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BrakeDrum 04-17-2020 02:23 PM

I Don't Like Hypermiling
 
Really, I just like money.

There, I said it. My name is Dave, and my primary reason for reducing fuel consumption is saving money. My apologies if this is long for an introduction post.

I care about the environment quite a bit, but my contributions to protecting the environment are primarily made in ways that are outside the scope of this forum (being miserly with my home heat and air conditioning, growing my own food, harnessing solar/wind energy, etc.) so I won't be discussing it here unless any of it is relevant to my saving gas.

I currently take a holistic approach to saving money on transportation costs. I walk or ride a bicycle instead of driving when possible. I try to be a smooth and predictable driver because I know that I will be less likely to get into an expensive accident. I do all my own repairs and do frequent preventative maintenance, often using top-shelf fluids and components when I believe they'll save me money in the long-run. I strive to prolong the life of wear items such as brakes/rotors, clutches, etc. Luckily these things are generally conducive to good gas mileage, so I've got a solid foundation.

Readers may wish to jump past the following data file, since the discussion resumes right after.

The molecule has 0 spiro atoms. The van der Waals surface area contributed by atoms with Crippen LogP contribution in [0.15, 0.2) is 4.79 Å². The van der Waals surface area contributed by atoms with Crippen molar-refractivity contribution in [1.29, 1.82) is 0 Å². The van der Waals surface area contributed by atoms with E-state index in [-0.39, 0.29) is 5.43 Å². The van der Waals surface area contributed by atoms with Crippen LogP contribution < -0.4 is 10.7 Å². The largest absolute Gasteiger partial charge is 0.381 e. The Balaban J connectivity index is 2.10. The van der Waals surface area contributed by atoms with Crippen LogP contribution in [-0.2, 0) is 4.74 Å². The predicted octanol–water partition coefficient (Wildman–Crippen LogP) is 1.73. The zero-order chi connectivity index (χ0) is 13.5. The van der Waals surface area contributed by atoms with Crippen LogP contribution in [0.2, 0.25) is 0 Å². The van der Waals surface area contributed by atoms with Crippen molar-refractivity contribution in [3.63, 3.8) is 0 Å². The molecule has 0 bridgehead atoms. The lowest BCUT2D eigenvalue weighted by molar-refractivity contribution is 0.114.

The biggest problem for me is that I love spirited driving; I will never give up my weekend joyrides up a winding mountain road, or the occasional hard acceleration from a stop just for the thrill of it. I get no pleasure from trying to drive more efficiently, but hypermiling is the last piece of the penny-pinching puzzle for me. Therefore, I am pledging to drive as efficiently as possible as often as possible, doing whatever is necessary provided it does not interfere with safety or create hidden costs (e.g. trading better mileage for higher maintenance costs.)